Ans: This extract shows the theme of sadness through the contrast between the poet's nostalgic memories and their present state. The heaviness of their spirit in the present suggests a burden of adulthood, and the mention of the summer pools unable to cool their fever implies restlessness or dissatisfaction. The longing for the carefree joy of childhood evokes a bittersweet feeling, emphasizing the theme of sadness in the poem.

(v) "And summer pools could hardly cool The fever on my brow!" Explain what the poet meant by these lines.

Ans: In these lines, the poet expresses that even the refreshing summer pools are unable to calm the internal turmoil they feel. The phrase "fever on my brow" symbolizes their emotional unrest or inner conflict. The phrase "fever on my brow" symbolizes an internal restlessness, turmoil, or unease that the poet is experiencing. Despite the hot summer weather and the potential calming effect of water, the poet's inner turmoil or burdens are so intense that even the soothing properties of the pools cannot ease their troubles. The lines convey a sense of internal conflict or emotional unrest that persists despite external circumstances.

IV. Read the extracts given below and answer the questions that follow:

I remember, I remember, 
The fir trees dark and high;
I used to think their slender tops 
Were close against the sky:
It was a childish ignorance, 
But now 'tis little joy
To know I'm farther off from heav'n
Than when I was a boy. 

(i) What did the poet think about the fir trees as a child?

Ans: As a child, the poet thought that the slender tops of the fir trees were closely touching or reaching the sky. The poet perceived the trees as being tall and dark, with their tops seemingly connected to the heavens. This perception reflects the innocent imagination and wonder of childhood, where the boundaries between the natural world may have appeared blurred or intertwined.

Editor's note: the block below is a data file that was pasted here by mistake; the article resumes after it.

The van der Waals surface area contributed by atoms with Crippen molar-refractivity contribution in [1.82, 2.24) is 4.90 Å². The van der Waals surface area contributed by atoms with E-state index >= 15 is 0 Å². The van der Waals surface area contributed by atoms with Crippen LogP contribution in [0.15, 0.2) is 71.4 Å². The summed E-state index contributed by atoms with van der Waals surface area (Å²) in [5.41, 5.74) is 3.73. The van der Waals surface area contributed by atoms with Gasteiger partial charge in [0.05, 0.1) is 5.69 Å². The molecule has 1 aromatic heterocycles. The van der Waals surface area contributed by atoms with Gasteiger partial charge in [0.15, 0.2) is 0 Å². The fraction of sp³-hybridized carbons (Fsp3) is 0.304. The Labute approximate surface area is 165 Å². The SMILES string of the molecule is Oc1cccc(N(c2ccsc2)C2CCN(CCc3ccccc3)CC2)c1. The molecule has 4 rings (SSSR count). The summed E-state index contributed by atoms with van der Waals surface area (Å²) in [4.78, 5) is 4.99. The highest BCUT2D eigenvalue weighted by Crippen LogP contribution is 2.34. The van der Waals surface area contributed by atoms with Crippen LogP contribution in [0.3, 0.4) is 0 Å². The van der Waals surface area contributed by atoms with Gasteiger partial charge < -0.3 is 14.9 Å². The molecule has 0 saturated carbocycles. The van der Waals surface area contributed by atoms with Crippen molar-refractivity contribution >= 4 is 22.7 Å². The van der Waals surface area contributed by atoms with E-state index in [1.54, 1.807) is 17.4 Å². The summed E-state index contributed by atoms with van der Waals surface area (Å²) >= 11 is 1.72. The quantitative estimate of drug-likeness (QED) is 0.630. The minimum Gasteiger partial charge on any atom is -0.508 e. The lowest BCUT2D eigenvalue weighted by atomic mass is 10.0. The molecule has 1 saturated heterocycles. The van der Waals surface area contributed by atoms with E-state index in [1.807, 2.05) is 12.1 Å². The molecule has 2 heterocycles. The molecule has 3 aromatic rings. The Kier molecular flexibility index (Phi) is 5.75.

(ii) Identify any two literary devices used in this extract.

Ans: Two literary devices used in this extract are: 
  1. Hyperbole: The poet employs hyperbole when describing their childhood belief that the slender tops of the fir trees were "close against the sky."
  2. Contrast: The contrast between the poet's childhood perception of the fir trees and their current understanding is evident in the lines "It was a childish ignorance, But now 'tis little joy."

(iii) What does he refer to as "childish ignorance"? What is the 'joy' referred to in the extract?

Ans: In childhood, that poet used to think that those branches of the fir tree close enough to heaven, the word didn't realize that he himself was inclave of heaven. The inability of the poet to count the fathoms between him, and heaven is referred to as childish ignorance.  The "joy" referred to in the extract is the poet's previous belief and perception as a child that the slender tops of the fir trees were closely touching or reaching the sky.

(iv) Why did the poet feel closer to heaven earlier? Why does he feel farther off heaven now?

Ans: The poet felt closer to heaven earlier because of their "childish ignorance", and innocent and imaginative perception as a child. They believed that the slender tops of the fir trees reached or were close to the sky. However, the poet now feels farther off from heaven because they have gained a more mature understanding of the world. The phrase "But now 'tis little joy" suggests a loss of that childhood innocence and a diminished sense of wonder. As the poet has grown older, their perception has shifted, and they have become aware of the limitations and complexities of the world.

The last three lines suggest that the poet has lost his youthful joy and optimism Do you agree? Elaborate with reference to the poem.

Ans: The last three lines of the poem suggest that the poet has lost their youthful joy and optimism. The phrase "But now 'tis little joy" implies a diminished sense of happiness and fulfillment. The poet's realization that they are farther off from heaven than when they were a child reflects a loss of innocence and a growing awareness of the complexities and disappointments of adulthood. These lines highlight a sense of melancholy and a longing for the pure joy and optimism of youth.